protection of a third person or his things, is subject to the liability
for physical harm resulting from his failure to exercise reasonable
care to protect his undertaking, if
(a) his failure to exercise reasonable care increases the risk of such
(b) he has undertaken to perform a duty owed by the other to the
third person, or
(c) the harm is suffered because of reliance of the other or the third
person upon the undertaking.
Restatement (Second) of Torts § 324A (1965).
In Hayward Baker, 2012 WL 3929211 at *1, the owner entered into a
contract with a contractor to construct a tie-back anchor block system to
prevent mud slides and slope failure. After the anchor block system allegedly
failed to prevent subsequent slope failures, the contractor sued the owner for
payment and the contractor counterclaimed for negligence. Id. at *2. The
District Court for the District of South Dakota held that the contract
established a relationship requiring the contractor to exercise reasonable care
in the construction of the anchor system and that failure to exercise reasonable
care could give rise to tort liability. Id. at *5. Here, Duininck agreed to provide
services to Spearfish and Elkhorn, and the failure to exercise reasonable care
when performing those services had the potential of increasing the risk of
harm. Thus, Duininck’s contract created a relationship that established a duty,
and Spearfish and Elkhorn had a possible tort claim against Duininck.
Third, the court will consider the impact of Spearfish and Elkhorn’s
decision not to pursue a claim in tort against Duininck and whether that
affects Duininck’s ability to seek contribution. In Burmeister v. Youngstrom,
139 N.W.2d 226, 231 (S.D. 1965), the South Dakota Supreme Court held that
the “right to contribution is determined by whether there is joint or several
liability rather than the presence of joint or concurring negligence. There can
be no right to contribution unless the injured party has a possible remedy
against two or more parties.” Id. In reaching this conclusion, the South Dakota
Supreme Court relied on the Commissioner’s notes to the Uniform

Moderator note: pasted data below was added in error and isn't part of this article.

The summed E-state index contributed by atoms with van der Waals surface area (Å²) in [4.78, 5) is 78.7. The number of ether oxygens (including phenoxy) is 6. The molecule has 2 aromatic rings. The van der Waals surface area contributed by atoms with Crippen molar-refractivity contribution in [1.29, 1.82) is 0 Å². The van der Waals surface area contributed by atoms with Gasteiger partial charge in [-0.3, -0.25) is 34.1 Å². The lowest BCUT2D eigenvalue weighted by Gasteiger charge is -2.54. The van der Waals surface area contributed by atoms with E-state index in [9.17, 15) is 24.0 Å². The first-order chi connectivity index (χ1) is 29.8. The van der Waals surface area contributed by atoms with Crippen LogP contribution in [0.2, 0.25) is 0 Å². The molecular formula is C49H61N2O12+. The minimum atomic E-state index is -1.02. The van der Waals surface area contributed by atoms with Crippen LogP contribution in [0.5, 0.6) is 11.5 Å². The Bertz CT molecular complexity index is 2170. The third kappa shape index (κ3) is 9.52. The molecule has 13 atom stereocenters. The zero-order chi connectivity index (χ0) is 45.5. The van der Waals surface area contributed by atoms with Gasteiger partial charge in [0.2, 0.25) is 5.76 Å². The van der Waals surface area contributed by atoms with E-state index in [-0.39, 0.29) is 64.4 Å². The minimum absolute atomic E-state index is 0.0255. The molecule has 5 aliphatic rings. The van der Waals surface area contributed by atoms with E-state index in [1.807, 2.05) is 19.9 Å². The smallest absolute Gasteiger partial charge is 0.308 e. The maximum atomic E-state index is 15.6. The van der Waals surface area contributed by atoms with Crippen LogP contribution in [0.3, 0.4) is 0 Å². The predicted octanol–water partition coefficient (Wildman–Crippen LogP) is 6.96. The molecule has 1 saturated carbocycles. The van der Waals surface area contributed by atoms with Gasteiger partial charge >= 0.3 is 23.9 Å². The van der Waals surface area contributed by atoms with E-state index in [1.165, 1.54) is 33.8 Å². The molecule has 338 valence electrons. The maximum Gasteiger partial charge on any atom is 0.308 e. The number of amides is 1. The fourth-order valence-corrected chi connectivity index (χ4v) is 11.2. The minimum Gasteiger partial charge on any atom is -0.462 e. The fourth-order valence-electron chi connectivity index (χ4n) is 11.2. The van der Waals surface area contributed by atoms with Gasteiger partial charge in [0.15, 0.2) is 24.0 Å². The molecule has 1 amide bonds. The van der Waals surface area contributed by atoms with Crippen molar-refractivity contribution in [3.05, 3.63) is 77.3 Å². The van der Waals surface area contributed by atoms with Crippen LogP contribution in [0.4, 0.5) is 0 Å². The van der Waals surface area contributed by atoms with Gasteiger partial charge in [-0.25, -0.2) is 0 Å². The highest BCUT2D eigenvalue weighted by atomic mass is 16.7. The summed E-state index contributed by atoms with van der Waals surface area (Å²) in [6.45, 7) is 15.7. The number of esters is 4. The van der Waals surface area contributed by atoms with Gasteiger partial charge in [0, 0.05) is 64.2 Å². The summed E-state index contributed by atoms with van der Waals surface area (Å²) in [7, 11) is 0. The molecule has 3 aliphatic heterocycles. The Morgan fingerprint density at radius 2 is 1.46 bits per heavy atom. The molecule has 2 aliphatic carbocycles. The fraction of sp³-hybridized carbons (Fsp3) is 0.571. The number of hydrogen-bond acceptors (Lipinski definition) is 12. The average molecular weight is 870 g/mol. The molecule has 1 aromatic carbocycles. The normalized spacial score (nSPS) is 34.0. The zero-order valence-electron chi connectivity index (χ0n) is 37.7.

Contribution Among Tortfeasors’ Act, which stated that “ ‘[t]he common liability
of the [t]ortfeasors to suffer adverse judgment at the instance of the injured
person whether or not the injured person elects to impose it.’ And it is further
stated that the Act ‘permits contribution among all tortfeasors whom the
injured party could be held liable jointly and severally for the same damage or
injury.’ ” Id. (quoting Commissioners’ notes to the Uniform Contribution Among
Tortfeasors’ Act)(emphasis added). Thus, Spearfish and Elkhorn’s decision not
to bring a tort claim against Duininck does not affect Duininck’s right to
contribution from joint tortfeasors because contribution is available to all
tortfeasors that “could” be liable.
Fourth, the court must evaluate whether Spearfish and Elkhorn had a
possible remedy in tort against ATS and Wyss. As stated above, a relationship
requiring the exercise of reasonable care establishes a duty, and failure to
exercise that care could give rise to tort liability. See Hayward Baker, 2012 WL
3929211 at *5; Casillas, 714 N.W.2d at 88; Restatement (Second) of Torts
§ 324A (1965). Here, both Wyss and ATS agreed to provide services to Spearfish
and Elkhorn, and the failure to exercise reasonable care when performing
those services had the potential of increasing the risk of harm. Thus, Wyss and
ATS owed a duty to Spearfish and Elkhorn and violation of that duty could give
rise to tort liability, so Spearfish and Elkhorn had a possible remedy against
Wyss and ATS. Because Spearfish and Elkhorn had a possible remedy in tort
against Duininck, a non-settling defendant, and a possible remedy in tort
against Wyss and ATS, settling defendants, Duininck is entitled to contribution
from Wyss and ATS under SDCL § 15-8-17.
Reduction of the verdict.
A release of one joint tortfeasor does not discharge the other joint
tortfeasors, but it does reduce the claim against the other joint tortfeasors by
the consideration paid for the release or the pro rata share of the tortfeasor’s
liability, whichever is greater. SDCL § 15-8-17. The “ultimate verdict against
the nonsettling parties must be reduced by the amount of settlement.” Schick,
397 N.W.2d at 468. Both settlement agreements between the plaintiffs and the